Nigeria is buzzing with outrage as news spreads that the newly appointed 48 ministers could collectively earn a massive N8.6 billion in salaries and allowances over just four years.
The Revenue Mobilisation Allocation and Fiscal Commission (RMAFC) confirms this staggering sum, raising concerns about its impact on the country’s finances.
Adding to the disquiet, there are fears that this staggering financial burden could escalate over time, further stoking the ire and censure of countless Nigerians. The magnitude of the ministers’ prospective earnings has emerged into the public eye in the wake of the RMAFC’s recent assessment of public servants’ compensation.
This revelation continues to provoke acrid reactions within the Nigerian populace, especially given the prevailing pledge of the current All Progressives Congress-led Federal Government to curb the cost of governance and uplift the living standards of its citizens.
Skeptical voices are questioning how the government’s promise of cost reduction can align with a scenario where 48 ministers would accumulate such an astronomical sum within just four years.
Critics argue that President Tinubu ought to have mirrored the precedent set by former President Goodluck Jonathan, who trimmed the ministerial count to a mere 33 during his tenure. This, they posit, would have unlocked a substantial sum of money that could be redirected to address other sectors of the economy, particularly given the nation’s constrained financial circumstances.
Advocates of this viewpoint, including legal practitioner Mr. Marcellus Onah, emphasize that “Tinubu’s cabinet of 48 ministers appears to be the largest since Nigeria returned to democratic governance in 1999.” He further contends that this overpopulated ministerial roster starkly contradicts the country’s ongoing fiscal challenges and calls into question the government’s commitment to prudent spending.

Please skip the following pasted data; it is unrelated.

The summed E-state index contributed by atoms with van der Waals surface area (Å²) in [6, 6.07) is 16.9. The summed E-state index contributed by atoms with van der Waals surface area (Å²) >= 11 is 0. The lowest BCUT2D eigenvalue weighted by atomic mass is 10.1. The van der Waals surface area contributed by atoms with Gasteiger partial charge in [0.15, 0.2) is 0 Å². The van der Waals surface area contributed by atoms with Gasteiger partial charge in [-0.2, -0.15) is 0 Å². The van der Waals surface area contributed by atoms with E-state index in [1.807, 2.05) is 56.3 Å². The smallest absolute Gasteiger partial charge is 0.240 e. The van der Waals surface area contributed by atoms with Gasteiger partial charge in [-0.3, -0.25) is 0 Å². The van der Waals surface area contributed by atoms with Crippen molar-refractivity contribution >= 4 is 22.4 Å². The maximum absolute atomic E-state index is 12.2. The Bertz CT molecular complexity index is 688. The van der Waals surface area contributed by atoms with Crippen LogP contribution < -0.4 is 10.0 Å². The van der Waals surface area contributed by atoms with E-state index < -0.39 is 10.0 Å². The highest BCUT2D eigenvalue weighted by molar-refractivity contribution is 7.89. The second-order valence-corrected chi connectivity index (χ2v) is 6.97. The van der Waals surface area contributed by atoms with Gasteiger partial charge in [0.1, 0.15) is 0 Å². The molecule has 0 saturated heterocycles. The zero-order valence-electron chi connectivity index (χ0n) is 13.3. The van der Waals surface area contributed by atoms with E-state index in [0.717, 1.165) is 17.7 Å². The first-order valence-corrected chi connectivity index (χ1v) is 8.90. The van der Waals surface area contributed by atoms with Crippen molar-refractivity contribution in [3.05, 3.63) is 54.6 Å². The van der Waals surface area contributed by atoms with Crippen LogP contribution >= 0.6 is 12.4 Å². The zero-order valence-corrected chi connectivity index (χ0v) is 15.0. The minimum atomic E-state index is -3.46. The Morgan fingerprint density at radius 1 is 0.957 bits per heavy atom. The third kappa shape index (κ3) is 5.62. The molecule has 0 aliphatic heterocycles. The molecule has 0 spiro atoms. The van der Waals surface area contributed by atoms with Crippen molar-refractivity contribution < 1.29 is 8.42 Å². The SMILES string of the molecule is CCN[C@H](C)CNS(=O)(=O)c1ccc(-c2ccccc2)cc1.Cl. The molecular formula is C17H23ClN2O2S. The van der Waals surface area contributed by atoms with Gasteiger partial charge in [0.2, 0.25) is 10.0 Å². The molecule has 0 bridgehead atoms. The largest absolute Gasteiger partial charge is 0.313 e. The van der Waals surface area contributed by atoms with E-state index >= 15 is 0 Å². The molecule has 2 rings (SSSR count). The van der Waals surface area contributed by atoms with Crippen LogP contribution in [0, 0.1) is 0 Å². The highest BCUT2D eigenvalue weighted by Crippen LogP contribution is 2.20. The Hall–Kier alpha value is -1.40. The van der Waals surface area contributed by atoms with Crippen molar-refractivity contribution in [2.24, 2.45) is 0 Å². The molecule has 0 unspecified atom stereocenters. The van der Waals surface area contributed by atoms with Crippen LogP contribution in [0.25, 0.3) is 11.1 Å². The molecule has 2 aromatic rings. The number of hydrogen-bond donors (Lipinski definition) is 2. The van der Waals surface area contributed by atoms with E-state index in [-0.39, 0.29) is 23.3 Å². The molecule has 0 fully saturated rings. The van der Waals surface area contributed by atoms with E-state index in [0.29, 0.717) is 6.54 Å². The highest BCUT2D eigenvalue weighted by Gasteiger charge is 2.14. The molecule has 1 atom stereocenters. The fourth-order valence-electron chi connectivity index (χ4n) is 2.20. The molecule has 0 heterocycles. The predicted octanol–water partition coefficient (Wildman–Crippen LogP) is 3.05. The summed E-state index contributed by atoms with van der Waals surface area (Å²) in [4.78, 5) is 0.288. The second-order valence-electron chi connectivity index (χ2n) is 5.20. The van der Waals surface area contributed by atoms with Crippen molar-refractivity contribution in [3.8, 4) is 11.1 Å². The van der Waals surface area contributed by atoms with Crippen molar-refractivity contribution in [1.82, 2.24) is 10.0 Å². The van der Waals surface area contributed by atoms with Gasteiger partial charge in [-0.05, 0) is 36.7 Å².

Yet, with the backdrop of elevated governance costs starkly evident through the ministers’ anticipated remuneration, many voices are now rallying for President Tinubu’s administration to revisit the Stephen Oronsaye report on civil service reform. This report, submitted in 2011, remains largely ignored within the confines of the presidential villa.
The Oronsaye report, conceived during the tenure of former President Jonathan, advocated for the consolidation and merger of various Ministries, Departments, and Agencies (MDAs) as a means of reducing the cost of governance and channeling saved funds towards pressing national issues.
Despite its seemingly objective content, the report was shelved due to political considerations. It recommended the abolition of 38 federal agencies, the fusion of 14 agencies into their parent ministries, a reduction in statutory agencies from 263 to 161, and the merging of 52 institutions, among other suggestions.
Experts suggest that implementing the report’s recommendations partially, if not in full, could save Nigeria over N12 trillion. Against the backdrop of mounting debts and inadequate repayment strategies, they urge the government to reevaluate the report’s potential, even in a modified form.
Acknowledging the constitutional considerations surrounding ministerial appointments, some contend that such a process remains open to revision, pointing out that the same constitution dictates a maximum of 37 ministers—one per state, plus the Federal Capital Territory (FCT), Abuja. Comparing President Tinubu’s 48 ministers to former President Jonathan’s 33, these voices argue for a reconsideration of governance priorities, especially in times of economic distress.